Sound — 9
I've often felt it quite unfair to refer to Genesis' prog era as the "Peter Gabriel era", since the band still released two entirely excellent prog-rock albums without him, and that it was actually the departure of guitarist Steve Hackett that precipitated Genesis' ultimate transformation into a pop-rock band. To me, the band's prog years are actually the "Steve Hackett era". And while Hackett did not spend nearly as much time in the limelight as Gabriel, he brought the rock guitar world many innovations usually mentioned with other later guitarists, such as basing solos around techniques like tapping and sweep picking.
On his most recent solo album, "The Night Siren", the guitar takes center stage, of course, but there's also an impressive display of Hackett's songwriting and composition skills. There's a diversity on this album that keeps it very entertaining, from the Arabic vibe of the opening track "Behind the Smoke", a rumination on the historical plight of refugees fleeing warzones, to the almost Beatles-esque psychedelia of "Martian Sea", to the decidedly Pink Floyd-esque "Fifty Miles From the North Pole". Throughout these first three tracks, there's a definite sense that this is still the same artist, a sort of continuity. Even though the music often harks back to the 1970s prog-rock style of Genesis, with its swelling chords and sweeping symphonic synth backdrops, there's enough to distinguish this album from Hackett's former band. For instance, "Behind the Smoke" features some guitar playing that could almost push the album into progressive metal territory, with big orchestral arrangements outlining a riff reminiscent of bands like Orphaned Land. "Fifty Miles From the North Pole" also has a very cool groove to it, complete with tremolo-laden surf guitars, and a great sort of heavy riff just about five minutes into the piece. "El Niño" is a cinematic instrumental, with some of Hackett's best lead playing on display. After absolutely ripping through that piece, "Other Side of the Wall" lulls us with gentle classical guitar and orchestral swells complementing Steve's voice.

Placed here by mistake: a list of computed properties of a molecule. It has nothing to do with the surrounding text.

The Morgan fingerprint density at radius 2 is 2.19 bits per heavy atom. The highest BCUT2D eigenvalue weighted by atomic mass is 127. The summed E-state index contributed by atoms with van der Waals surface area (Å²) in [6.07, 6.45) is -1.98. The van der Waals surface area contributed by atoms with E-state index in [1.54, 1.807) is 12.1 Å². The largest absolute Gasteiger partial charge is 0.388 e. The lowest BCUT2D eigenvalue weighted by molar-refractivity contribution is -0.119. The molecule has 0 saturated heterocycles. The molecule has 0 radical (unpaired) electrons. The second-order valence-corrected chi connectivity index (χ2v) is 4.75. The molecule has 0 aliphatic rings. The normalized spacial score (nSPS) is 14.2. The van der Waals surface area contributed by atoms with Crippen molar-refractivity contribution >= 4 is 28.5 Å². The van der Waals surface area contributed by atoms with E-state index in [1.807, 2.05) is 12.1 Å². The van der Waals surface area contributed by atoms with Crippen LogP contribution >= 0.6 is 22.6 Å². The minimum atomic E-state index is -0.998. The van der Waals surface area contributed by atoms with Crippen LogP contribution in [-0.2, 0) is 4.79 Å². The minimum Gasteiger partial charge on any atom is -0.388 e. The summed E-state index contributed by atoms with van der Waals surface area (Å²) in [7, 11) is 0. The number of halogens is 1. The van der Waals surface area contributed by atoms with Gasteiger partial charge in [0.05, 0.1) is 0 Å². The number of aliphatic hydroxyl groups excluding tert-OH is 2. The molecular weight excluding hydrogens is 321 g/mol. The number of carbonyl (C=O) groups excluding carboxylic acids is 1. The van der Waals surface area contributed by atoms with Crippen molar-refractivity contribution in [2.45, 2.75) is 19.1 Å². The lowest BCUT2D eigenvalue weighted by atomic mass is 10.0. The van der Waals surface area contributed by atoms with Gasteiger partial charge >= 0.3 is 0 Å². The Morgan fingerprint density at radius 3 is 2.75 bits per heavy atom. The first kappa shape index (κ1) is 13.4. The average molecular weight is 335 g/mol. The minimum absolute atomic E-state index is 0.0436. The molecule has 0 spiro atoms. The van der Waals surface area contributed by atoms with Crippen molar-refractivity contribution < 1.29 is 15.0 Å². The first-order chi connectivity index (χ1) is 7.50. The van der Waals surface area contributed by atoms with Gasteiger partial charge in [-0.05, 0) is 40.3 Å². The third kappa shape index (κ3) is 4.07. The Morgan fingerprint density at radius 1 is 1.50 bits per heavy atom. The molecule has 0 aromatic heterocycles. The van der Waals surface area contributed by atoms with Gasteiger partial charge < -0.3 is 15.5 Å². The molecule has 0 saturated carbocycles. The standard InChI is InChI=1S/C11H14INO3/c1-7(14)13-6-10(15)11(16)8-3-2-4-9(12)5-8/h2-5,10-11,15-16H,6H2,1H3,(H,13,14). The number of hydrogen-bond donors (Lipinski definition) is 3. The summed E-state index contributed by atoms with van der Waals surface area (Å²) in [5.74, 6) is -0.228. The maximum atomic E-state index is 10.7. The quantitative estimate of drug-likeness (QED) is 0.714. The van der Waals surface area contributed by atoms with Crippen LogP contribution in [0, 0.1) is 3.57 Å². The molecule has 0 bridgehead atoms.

While "Anything But Love" opens with flamenco nylon-string playing, the tune quickly progresses into a rock number. Despite some absolutely blazing guitar work, I felt like this track was one of the album's few weak points at first. It does grow on you, though. The transition from flamenco to rock does seem a little misplaced, but each section of the song is effective at what it does. More gentle, pastoral prog-rock is on tap in "Inca Terra", with a faster acoustic section in the middle reminding the listener of Hackett's work on early '70s Genesis albums before taking the listener to a fast jazz fusion part, with plenty of Latin percussion. This piece almost feels a bit like a companion piece to "Los Endos", from Genesis' album "A Trick of the Tail".
"In Another Life" is a folk-tinged piece featuring Nightwish's Troy Donockley on uilleann pipes. "In the Skeleton Gallery" is another piece in the same vein as "Behind the Smoke", featuring a very dark atmosphere with Middle Eastern string arrangements and nearly metallic guitar riffs behind a wicked saxphone solo, capped off with a really excellent guitar solo. "West to East" is, in all actuality, a proper companion piece to "Behind the Smoke" continuing on the Middle Eastern war theme, this time focusing on the Israel-Palestine conflict. To drive the point of the song home, it features guest appearances from Israeli singer Kobi Farhi of prog-metal band Orphaned Land singing alongside Israeli-Arab singer Mira Awad, who identifies as Palestinian. Closing the album is "The Gift", a short orchestral track featuring some lead guitar work from Hackett.